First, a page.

A national political expert visited Columbus recently to talk about the push to change the way state lawmakers’ districts are drawn.
The expert says Ohioans have an opportunity to achieve something rare. Ohio Public Radio's Andy Chow explains.
“That is not a natural community in any sense of the word.”
Michael Li is pointing to a district map drawn in California. One particular district is just a sliver of land that snakes up the west side of the state.
“It stretches almost 200 miles up the coast of California, here it’s barely there—in fact—there’s a point in which it disappears at high tide,” said Li.
Li’s notes drew laughter but also point out the odd realities of gerrymandering. This is when one party can draw legislative districts to benefit one party over another.
Li is the redistricting expert at the Brennan Center for Justice at New York University. He came to Ohio to talk about redistricting reform with supporters of Issue 1 on November’s ballot. It would create a bipartisan commission of elected leaders who would draw the maps of districts for state representatives and state senators. That commission would have to abide by specific rules to make sure the districts are a fair reflection of the state.
Other states have reformed redistricting through ballot initiatives put before voters by citizens’ groups. That’s what makes Ohio’s plan so rare to Li. He says the fact that Ohio’s lawmakers worked to come up with a bipartisan plan to put on the ballot is special.
“They found a path forward with something that actually looks like a really good reform that has a unique Ohio twist and that perhaps is a model for reforms in places like North Carolina and Virginia where it would also have to go through the Legislature,” Li said.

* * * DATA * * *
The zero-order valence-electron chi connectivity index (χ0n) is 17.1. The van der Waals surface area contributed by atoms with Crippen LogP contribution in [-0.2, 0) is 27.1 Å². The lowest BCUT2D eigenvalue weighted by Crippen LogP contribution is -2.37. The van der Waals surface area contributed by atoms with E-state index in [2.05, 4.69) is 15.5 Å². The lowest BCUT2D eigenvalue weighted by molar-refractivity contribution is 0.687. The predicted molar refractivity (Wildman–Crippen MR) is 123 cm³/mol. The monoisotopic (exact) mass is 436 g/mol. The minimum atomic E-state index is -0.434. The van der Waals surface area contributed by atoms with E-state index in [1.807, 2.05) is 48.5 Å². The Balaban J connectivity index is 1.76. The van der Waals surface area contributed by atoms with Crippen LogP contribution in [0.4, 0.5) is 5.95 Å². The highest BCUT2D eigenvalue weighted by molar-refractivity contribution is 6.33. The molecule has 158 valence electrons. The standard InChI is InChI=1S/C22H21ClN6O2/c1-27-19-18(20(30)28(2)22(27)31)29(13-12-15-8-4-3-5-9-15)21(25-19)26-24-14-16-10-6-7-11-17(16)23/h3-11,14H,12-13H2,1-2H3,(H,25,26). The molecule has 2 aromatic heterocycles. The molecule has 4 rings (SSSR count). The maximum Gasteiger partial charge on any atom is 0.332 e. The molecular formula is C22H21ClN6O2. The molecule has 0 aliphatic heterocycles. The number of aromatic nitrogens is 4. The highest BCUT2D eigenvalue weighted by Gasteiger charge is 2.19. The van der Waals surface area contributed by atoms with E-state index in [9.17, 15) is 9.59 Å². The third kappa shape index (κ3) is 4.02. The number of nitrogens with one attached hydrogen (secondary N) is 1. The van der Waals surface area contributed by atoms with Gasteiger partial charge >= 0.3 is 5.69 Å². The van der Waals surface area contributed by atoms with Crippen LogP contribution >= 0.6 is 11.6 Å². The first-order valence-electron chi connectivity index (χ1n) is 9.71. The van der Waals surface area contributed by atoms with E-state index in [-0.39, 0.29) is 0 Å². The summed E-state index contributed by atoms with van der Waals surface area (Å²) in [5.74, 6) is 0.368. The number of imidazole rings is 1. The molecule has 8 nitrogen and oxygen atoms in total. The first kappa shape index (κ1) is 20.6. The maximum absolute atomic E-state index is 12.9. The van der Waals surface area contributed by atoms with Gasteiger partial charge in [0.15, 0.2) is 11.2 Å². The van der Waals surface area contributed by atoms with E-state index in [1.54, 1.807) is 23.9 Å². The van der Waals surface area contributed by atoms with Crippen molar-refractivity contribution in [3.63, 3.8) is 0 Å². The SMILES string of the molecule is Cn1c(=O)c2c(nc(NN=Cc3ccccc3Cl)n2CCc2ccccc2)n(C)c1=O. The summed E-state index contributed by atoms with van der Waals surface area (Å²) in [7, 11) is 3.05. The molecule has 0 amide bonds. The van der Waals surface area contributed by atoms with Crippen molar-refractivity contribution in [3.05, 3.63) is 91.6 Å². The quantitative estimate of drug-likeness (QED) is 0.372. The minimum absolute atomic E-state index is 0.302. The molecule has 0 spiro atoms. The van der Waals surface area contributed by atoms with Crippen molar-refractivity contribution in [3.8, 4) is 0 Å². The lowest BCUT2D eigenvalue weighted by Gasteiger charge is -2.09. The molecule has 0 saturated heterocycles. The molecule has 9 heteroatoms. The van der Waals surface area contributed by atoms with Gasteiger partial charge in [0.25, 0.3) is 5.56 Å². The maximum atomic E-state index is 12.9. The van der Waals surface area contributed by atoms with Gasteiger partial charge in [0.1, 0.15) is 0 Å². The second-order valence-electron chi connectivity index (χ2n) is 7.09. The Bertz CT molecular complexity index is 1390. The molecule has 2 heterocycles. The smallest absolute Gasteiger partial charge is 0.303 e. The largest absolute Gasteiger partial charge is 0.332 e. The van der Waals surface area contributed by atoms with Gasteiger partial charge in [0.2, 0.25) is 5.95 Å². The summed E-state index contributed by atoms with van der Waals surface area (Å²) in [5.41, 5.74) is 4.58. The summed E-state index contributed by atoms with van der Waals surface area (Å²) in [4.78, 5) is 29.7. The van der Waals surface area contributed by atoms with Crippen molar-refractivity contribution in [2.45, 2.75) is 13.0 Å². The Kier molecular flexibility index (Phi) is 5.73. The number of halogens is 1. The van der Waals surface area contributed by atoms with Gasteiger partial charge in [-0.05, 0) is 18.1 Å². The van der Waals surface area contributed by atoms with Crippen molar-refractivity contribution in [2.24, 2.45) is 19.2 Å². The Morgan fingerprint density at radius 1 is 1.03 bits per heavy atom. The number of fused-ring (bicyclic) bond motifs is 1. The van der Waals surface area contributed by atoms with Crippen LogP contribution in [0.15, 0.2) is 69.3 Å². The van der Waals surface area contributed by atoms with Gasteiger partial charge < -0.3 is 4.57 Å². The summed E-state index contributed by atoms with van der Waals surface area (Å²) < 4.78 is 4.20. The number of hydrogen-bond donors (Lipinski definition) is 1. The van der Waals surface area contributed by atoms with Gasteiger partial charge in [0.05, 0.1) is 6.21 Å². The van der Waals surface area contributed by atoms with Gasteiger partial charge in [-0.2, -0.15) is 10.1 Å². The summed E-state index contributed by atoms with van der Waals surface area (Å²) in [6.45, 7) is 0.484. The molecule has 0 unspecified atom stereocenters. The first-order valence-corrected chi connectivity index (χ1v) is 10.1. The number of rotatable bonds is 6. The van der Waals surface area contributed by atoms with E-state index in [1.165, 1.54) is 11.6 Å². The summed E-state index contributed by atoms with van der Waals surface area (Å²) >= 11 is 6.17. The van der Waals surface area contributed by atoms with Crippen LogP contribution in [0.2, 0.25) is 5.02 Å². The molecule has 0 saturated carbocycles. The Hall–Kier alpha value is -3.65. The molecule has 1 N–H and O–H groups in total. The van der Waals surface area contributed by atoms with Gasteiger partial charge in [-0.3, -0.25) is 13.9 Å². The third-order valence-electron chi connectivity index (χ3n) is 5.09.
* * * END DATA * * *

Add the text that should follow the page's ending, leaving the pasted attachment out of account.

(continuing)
Republican Senator John Eklund of Chardon told the crowd that his own district lines were dramatically changed during the last drawing in 2011. He said the confusion around the district shift went against his push for a fair and transparent government.
“If a system exists through which that type of engagement and that type of involvement and that type of appreciation for what the heck is going on is absent, we are down the road to perdition which is—at the end of the day—a loss of faith among the people for our system of government,” said Eklund.
Member of the proposed committee under Issue 1 would be elected officials including the governor, auditor and secretary of state along with four legislators, two from each party.
Li says this again makes Ohio different from other states, such as California. California created an independent commission comprised of non-elected officials. According to Li, the idea of using elected officials has its pros and cons.
“That can be very valuable because politicians actually do understand the political geography and the needs of the state in some ways arguably better than an ordinary citizen can—there’s some risk of course because they also have ulterior motives,” Li said.
The difference between an independent commission and an elected-official commission is an important distinction to make. In 2012, citizens did put their own reform on the ballot which would create an independent commission. Many leaders, including Secretary of State Jon Husted, asked Ohioans to vote that measure down with the promise that he and lawmakers would work on a proposal that would use elected officials.
Eklund said it’s important to have a commission that has to answer to the voters.
“And I get concerned about the extent to which so-called outside experts who maybe have much bigger brains than mine but to whom are they accountable and under what circumstances,” Eklund said.
Accountability in the Issue 1 plan comes with the required buy-in from the minority party. Four of the seven members would have to agree on a map for it to last a full ten years. Without that agreement, the map would only last four years. Some critics have suggested that could lead to confusion, and they also note that the first map wouldn’t go into effect until 2021.
But Issue 1 has widespread support from nearly every political and voting advocacy group, including the two major political parties.
The group said their biggest opponent on Issue 1 is apathy, urging supporters to get out the word and drive people to vote.